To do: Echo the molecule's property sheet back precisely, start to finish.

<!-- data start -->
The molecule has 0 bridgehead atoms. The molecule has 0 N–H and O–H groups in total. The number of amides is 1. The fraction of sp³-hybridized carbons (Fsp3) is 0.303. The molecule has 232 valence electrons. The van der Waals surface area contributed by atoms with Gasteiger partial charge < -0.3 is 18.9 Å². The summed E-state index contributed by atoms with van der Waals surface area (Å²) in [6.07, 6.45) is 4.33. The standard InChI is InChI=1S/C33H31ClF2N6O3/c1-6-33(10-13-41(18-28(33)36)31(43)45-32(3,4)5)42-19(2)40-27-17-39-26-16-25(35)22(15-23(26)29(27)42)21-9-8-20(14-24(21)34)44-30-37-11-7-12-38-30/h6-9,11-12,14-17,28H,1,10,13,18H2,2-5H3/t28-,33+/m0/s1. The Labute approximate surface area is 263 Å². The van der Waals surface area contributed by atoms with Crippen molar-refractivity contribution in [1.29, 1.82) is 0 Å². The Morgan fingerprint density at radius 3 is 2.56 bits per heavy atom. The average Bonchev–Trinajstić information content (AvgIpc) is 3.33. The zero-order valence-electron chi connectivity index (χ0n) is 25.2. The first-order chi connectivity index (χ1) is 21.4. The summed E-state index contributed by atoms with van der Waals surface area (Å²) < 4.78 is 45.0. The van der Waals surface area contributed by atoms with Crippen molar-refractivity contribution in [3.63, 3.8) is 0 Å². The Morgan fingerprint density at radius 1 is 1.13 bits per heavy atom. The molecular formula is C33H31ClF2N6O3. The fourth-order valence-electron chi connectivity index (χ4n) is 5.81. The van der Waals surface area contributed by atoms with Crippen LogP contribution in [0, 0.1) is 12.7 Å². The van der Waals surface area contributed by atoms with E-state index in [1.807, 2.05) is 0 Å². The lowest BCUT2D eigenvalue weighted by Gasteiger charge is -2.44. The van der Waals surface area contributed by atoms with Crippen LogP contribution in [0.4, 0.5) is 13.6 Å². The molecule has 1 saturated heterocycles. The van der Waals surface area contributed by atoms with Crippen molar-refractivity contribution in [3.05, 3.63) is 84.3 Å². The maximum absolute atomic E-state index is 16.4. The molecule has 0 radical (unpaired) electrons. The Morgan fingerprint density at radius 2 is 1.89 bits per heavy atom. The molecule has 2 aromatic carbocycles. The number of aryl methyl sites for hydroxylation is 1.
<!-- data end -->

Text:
The molecule has 0 bridgehead atoms. The molecule has 0 N–H and O–H groups in total. The number of amides is 1. The fraction of sp³-hybridized carbons (Fsp3) is 0.303. The molecule has 232 valence electrons. The van der Waals surface area contributed by atoms with Gasteiger partial charge < -0.3 is 18.9 Å². The summed E-state index contributed by atoms with van der Waals surface area (Å²) in [6.07, 6.45) is 4.33. The standard InChI is InChI=1S/C33H31ClF2N6O3/c1-6-33(10-13-41(18-28(33)36)31(43)45-32(3,4)5)42-19(2)40-27-17-39-26-16-25(35)22(15-23(26)29(27)42)21-9-8-20(14-24(21)34)44-30-37-11-7-12-38-30/h6-9,11-12,14-17,28H,1,10,13,18H2,2-5H3/t28-,33+/m0/s1. The Labute approximate surface area is 263 Å². The van der Waals surface area contributed by atoms with Crippen molar-refractivity contribution in [1.29, 1.82) is 0 Å². The Morgan fingerprint density at radius 3 is 2.56 bits per heavy atom. The average Bonchev–Trinajstić information content (AvgIpc) is 3.33. The zero-order valence-electron chi connectivity index (χ0n) is 25.2. The first-order chi connectivity index (χ1) is 21.4. The summed E-state index contributed by atoms with van der Waals surface area (Å²) < 4.78 is 45.0. The van der Waals surface area contributed by atoms with Crippen molar-refractivity contribution in [3.63, 3.8) is 0 Å². The Morgan fingerprint density at radius 1 is 1.13 bits per heavy atom. The molecular formula is C33H31ClF2N6O3. The fourth-order valence-electron chi connectivity index (χ4n) is 5.81. The van der Waals surface area contributed by atoms with Crippen LogP contribution in [0, 0.1) is 12.7 Å². The van der Waals surface area contributed by atoms with E-state index in [1.807, 2.05) is 0 Å². The lowest BCUT2D eigenvalue weighted by Gasteiger charge is -2.44. The van der Waals surface area contributed by atoms with Crippen LogP contribution in [0.4, 0.5) is 13.6 Å². The molecule has 1 saturated heterocycles. The van der Waals surface area contributed by atoms with Crippen molar-refractivity contribution in [3.05, 3.63) is 84.3 Å². The maximum absolute atomic E-state index is 16.4. The molecule has 0 radical (unpaired) electrons. The Morgan fingerprint density at radius 2 is 1.89 bits per heavy atom. The molecule has 2 aromatic carbocycles. The number of aryl methyl sites for hydroxylation is 1.